Arab minority in Israel gets more radical

By Benjamin Birnbaum, The Washington Times

While confronting threats abroad, Israel faces a challenge closer to home — the increasing radicalization of its Arab minority, according to a new report.

The report notes several public opinion trends in Israel’s Arab sector since 2003 that reflect a growing alienation from the state and its Jewish majority:

• Support for the proposition that “Jews in Israel are a people who have a right to a state” has declined from 75.5 percent to 60.8 percent while support for “two states for two peoples” has plummeted from 88.8 percent to 65 percent.

• Those who list Israeli citizenship as the most important aspect of their personal identity have dwindled from 29.6 percent to 19.8 percent, while those who identify primarily with the Palestinian people have gone from 18.8 percent to 32 percent.

• The number who believe that “despite its shortcomings, the regime in Israel is a democracy for the Arab citizens as well” has fallen from 63.1 percent to 50.5 percent while the minority that supports using “all means, including violence” to achieve political ends has jumped from 5.4 percent to 13.9 percent.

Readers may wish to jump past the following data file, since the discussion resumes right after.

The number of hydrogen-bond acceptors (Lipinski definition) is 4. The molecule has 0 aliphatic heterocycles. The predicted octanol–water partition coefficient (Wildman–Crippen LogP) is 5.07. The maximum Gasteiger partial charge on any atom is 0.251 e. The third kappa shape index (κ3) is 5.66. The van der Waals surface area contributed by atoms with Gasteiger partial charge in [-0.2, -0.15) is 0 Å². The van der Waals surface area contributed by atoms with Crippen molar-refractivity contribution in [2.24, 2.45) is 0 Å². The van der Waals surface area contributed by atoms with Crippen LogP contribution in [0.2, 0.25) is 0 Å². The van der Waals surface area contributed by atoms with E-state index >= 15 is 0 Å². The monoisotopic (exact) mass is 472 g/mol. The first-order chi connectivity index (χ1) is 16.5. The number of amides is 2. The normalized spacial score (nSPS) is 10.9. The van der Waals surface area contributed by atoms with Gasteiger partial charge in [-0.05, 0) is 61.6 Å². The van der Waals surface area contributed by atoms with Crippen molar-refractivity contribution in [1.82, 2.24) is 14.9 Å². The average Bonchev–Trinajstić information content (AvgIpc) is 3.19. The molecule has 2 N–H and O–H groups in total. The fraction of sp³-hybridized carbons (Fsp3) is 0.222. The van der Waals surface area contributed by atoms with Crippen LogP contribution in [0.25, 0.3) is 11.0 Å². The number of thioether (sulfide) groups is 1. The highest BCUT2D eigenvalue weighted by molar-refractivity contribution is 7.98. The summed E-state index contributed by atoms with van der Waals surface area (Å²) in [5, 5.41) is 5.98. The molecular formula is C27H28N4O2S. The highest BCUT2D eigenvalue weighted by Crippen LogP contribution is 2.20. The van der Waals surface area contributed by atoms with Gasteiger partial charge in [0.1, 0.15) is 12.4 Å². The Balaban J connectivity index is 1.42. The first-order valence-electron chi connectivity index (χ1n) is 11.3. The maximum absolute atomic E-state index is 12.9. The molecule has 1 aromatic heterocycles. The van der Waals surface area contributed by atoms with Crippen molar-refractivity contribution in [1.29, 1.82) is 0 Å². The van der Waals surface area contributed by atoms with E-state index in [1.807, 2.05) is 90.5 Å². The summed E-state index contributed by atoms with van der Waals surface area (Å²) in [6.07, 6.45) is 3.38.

The report is the latest installment of renowned Haifa University sociologist Sammy Smooha’s annual “index of Arab-Jewish relations” and shows a continuation of some hostile attitudes among the Jewish majority, including that only 66.9 percent of Jewish Israelis support preserving the right of Arab citizens to vote.

In the context of ethnic conflict, the report states, “Arabs and Jews are bound to have a basic distrust in each other.” But there are degrees of distrust. Matters have gone from bad to worse since the collapse of the peace process in 2000 and the wars and terrorist attacks that followed.

“By any account this was a lost decade for coexistence between Arabs and Jews,” Mr. Smooha said in the report. “The situation worsened and bodes badly for the future of their relations.”

Given the blood ties between Israel’s Arab citizens and their Palestinian brethren in the West Bank and Gaza, Mideast experts see an important parallel.

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